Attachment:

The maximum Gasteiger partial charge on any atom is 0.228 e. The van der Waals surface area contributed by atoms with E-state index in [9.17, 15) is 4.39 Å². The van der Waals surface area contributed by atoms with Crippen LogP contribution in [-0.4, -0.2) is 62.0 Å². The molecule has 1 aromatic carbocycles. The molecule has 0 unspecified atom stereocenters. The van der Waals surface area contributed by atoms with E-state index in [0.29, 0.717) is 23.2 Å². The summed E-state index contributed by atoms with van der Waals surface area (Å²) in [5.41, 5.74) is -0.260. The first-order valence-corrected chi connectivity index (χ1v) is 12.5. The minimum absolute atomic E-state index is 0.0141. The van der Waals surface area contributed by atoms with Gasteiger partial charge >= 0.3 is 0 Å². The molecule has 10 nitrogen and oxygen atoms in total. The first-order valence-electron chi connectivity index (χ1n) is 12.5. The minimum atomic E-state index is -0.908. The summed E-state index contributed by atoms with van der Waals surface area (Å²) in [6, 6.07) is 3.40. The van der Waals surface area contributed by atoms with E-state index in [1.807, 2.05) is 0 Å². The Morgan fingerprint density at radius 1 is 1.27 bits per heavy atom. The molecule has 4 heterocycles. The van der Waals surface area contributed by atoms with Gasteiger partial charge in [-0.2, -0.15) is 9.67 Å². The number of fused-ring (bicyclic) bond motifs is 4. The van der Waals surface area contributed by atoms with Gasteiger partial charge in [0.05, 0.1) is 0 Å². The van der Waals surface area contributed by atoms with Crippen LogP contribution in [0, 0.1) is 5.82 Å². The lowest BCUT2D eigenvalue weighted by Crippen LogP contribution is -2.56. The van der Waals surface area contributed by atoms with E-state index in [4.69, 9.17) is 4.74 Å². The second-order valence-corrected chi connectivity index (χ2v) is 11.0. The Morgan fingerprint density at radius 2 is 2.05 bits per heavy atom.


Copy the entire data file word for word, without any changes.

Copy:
The maximum Gasteiger partial charge on any atom is 0.228 e. The van der Waals surface area contributed by atoms with E-state index in [9.17, 15) is 4.39 Å². The van der Waals surface area contributed by atoms with Crippen LogP contribution in [-0.4, -0.2) is 62.0 Å². The molecule has 1 aromatic carbocycles. The molecule has 0 unspecified atom stereocenters. The van der Waals surface area contributed by atoms with E-state index in [0.29, 0.717) is 23.2 Å². The summed E-state index contributed by atoms with van der Waals surface area (Å²) in [5.41, 5.74) is -0.260. The first-order valence-corrected chi connectivity index (χ1v) is 12.5. The minimum absolute atomic E-state index is 0.0141. The van der Waals surface area contributed by atoms with Gasteiger partial charge >= 0.3 is 0 Å². The molecule has 10 nitrogen and oxygen atoms in total. The first-order valence-electron chi connectivity index (χ1n) is 12.5. The minimum atomic E-state index is -0.908. The summed E-state index contributed by atoms with van der Waals surface area (Å²) in [6, 6.07) is 3.40. The van der Waals surface area contributed by atoms with E-state index in [1.807, 2.05) is 0 Å². The Morgan fingerprint density at radius 1 is 1.27 bits per heavy atom. The molecule has 4 heterocycles. The van der Waals surface area contributed by atoms with Gasteiger partial charge in [-0.2, -0.15) is 9.67 Å². The number of fused-ring (bicyclic) bond motifs is 4. The van der Waals surface area contributed by atoms with Gasteiger partial charge in [0.05, 0.1) is 0 Å². The van der Waals surface area contributed by atoms with Crippen LogP contribution in [0, 0.1) is 5.82 Å². The lowest BCUT2D eigenvalue weighted by Crippen LogP contribution is -2.56. The van der Waals surface area contributed by atoms with E-state index in [4.69, 9.17) is 4.74 Å². The second-order valence-corrected chi connectivity index (χ2v) is 11.0. The Morgan fingerprint density at radius 2 is 2.05 bits per heavy atom.